Thrilling 49ers season comes to sad end 

click to enlarge Great first year: Rookie NFL coach Jim Harbaugh restored the pride and success of the 49ers franchise this season. - MIKE KOOZMIN/THE SF EXAMINER
  • Mike Koozmin/The SF Examiner
  • Great first year: Rookie NFL coach Jim Harbaugh restored the pride and success of the 49ers franchise this season.

What can we say? What should we say?

Remember that Adlai Stevenson remark, that “it hurts too much to laugh, but I’m too old to cry”?

It’s hard to hold back the tears after this one. As hard as it was for star-crossed Kyle Williams to hold the football.

It couldn’t happen again, against the same team, the New York Giants, in the same place, decrepit Candlestick Park, under the same circumstances.

But it did happen again.

Twenty-two years and a day since then. Now the memories return.

Then, Jan. 21, 1990, it was Roger Craig who fumbled and gave the New York Giants the chance to win the NFC Championship and go to the Super Bowl.

Now, Jan. 22, 2012, it was Williams, returning a punt in overtime, who fumbled and gave the New York Giants the chance to win the NFC Championship and go to the Super Bowl.

Twenty-two years ago, Matt Bahr kicked the 42-yard field goal as time expired, the Giants winning 15-13. On Sunday, Lawrence Tynes kicked the 31-yard field goal with 7:06 to go in sudden-death overtime.

The magic season coming to grief in the mud and rain of a winter’s day which will forever haunt.

“It was just one of those situations where I caught the ball and tried to make a play,” said Williams. “And it ended up for the worse.”

The worst.

Here was The City, the region, rolling around in red and gold delight, living large with the renaissance of a team that had been the best. And now, as Williams would say, the worst.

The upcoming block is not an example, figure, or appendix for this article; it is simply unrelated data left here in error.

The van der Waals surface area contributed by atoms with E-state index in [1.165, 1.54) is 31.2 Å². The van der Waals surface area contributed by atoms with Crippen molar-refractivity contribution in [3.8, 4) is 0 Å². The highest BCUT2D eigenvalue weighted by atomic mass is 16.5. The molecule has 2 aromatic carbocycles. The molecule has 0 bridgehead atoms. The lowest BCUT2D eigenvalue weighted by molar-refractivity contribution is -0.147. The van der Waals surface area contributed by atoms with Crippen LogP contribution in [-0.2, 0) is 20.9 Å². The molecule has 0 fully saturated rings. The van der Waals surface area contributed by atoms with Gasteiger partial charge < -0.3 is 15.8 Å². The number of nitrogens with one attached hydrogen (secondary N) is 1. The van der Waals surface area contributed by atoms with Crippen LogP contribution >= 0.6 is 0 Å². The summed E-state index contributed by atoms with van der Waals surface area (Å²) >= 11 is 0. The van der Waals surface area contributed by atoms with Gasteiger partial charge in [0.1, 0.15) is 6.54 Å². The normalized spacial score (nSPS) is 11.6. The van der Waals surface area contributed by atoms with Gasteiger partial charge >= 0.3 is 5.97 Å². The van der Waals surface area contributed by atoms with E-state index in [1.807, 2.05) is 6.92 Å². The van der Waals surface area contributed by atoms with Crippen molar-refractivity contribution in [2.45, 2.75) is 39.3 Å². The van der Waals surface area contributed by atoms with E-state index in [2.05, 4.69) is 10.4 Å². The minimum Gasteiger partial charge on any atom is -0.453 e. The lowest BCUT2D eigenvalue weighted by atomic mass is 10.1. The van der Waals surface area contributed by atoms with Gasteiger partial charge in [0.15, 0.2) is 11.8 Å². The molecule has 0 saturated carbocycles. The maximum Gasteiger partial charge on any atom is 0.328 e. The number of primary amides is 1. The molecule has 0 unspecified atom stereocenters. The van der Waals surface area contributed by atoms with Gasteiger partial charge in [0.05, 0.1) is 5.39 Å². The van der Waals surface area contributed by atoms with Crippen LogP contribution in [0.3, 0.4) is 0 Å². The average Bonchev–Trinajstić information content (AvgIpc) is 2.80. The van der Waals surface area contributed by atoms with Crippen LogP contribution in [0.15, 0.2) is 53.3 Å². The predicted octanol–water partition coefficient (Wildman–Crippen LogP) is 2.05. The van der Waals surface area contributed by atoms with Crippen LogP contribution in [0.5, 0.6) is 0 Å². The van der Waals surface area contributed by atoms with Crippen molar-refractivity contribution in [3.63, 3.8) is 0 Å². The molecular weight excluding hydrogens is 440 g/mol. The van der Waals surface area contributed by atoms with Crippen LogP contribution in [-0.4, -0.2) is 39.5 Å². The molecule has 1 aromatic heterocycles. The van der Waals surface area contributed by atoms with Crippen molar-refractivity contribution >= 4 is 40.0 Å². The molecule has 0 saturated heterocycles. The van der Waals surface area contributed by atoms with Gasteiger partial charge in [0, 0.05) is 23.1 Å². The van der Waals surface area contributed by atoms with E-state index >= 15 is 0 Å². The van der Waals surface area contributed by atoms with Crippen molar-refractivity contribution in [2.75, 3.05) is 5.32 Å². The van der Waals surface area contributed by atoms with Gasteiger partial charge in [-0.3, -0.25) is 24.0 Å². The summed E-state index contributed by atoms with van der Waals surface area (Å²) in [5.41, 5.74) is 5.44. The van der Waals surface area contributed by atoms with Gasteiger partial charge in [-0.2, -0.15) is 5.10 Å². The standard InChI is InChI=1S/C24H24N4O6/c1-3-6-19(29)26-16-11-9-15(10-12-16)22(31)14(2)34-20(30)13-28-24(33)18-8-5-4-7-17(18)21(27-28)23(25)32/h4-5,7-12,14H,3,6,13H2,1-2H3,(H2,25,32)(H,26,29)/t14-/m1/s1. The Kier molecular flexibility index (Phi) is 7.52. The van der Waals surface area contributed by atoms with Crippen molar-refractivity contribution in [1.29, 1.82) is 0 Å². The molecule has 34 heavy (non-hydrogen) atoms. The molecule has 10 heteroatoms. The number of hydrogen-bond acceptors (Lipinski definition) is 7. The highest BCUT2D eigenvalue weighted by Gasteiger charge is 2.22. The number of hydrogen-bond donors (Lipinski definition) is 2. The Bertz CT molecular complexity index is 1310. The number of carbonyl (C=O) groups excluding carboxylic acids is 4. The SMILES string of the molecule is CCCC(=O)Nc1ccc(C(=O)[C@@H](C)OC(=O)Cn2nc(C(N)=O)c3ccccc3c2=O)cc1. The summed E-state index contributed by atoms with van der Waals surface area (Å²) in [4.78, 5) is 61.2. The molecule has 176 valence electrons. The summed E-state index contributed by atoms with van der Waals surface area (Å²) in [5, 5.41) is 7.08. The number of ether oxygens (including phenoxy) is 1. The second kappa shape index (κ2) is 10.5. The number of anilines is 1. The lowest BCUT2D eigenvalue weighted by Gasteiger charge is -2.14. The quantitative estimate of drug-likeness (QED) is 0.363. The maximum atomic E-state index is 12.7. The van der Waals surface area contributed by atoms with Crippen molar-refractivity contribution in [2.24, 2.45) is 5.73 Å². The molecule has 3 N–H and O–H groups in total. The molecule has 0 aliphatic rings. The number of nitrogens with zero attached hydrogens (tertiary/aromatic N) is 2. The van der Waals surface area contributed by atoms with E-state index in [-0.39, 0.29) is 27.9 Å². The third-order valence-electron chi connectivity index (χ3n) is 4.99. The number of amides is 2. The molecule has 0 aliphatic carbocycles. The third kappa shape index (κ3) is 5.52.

Two years ago, the season of ’09, playing for Arizona State, Williams did the same and fumbled a punt, allowing Arizona to win at the end.

The Giants played even better defense than the Niners, known for their defense. And for their protection of the ball, for takeaways, not giveaways.

Such a great year under rookie coach Jim Harbaugh, who made believers out of all of us, who helped make Alex Smith the quarterback he was supposed to be, who restored the pride and success to a franchise down far too long.

And then in one brutal play, it all comes tumbling down, as a sellout crowd of 69,732 stares not so much in disbelief as in miserable acceptance.

Once Williams lost the ball so deep in Niners territory, it was a given the Niners lost the game.

The day began with a wonderful possibility, that the 49ers and Jim Harbaugh would be facing the Baltimore Ravens and Jim’s brother, John, in the Super Bowl. But the Ravens couldn’t hit a 31-yard field goal to tie in the closing seconds, and the 49ers couldn’t take a hit on a punt return in overtime.

Now it’s 17 seasons since the Niners have been to the Super Bowl. Now it’s 17 seasons of remembering the way it used to be.

The San Francisco Giants won a World Series a year ago. It was all set up for these 49ers to win the Super Bowl. What a great double. What a great disappointment.

“It’s tough, man,” Niners running back Frank Gore said. “But we have a great group of guys and great coaches.”
And, again, a great void.

Art Spander has been covering Bay Area sports since 1965 and also writes on www.artspander.com and www.realclearsports.com. Email him at typoes@aol.com.

About The Author

Art Spander

Art Spander

Bio:
Art Spander has been covering Bay Area sports since 1965 and also writes on www.artspander.com and www.bleacherreport.com. Email him at typoes@aol.com.
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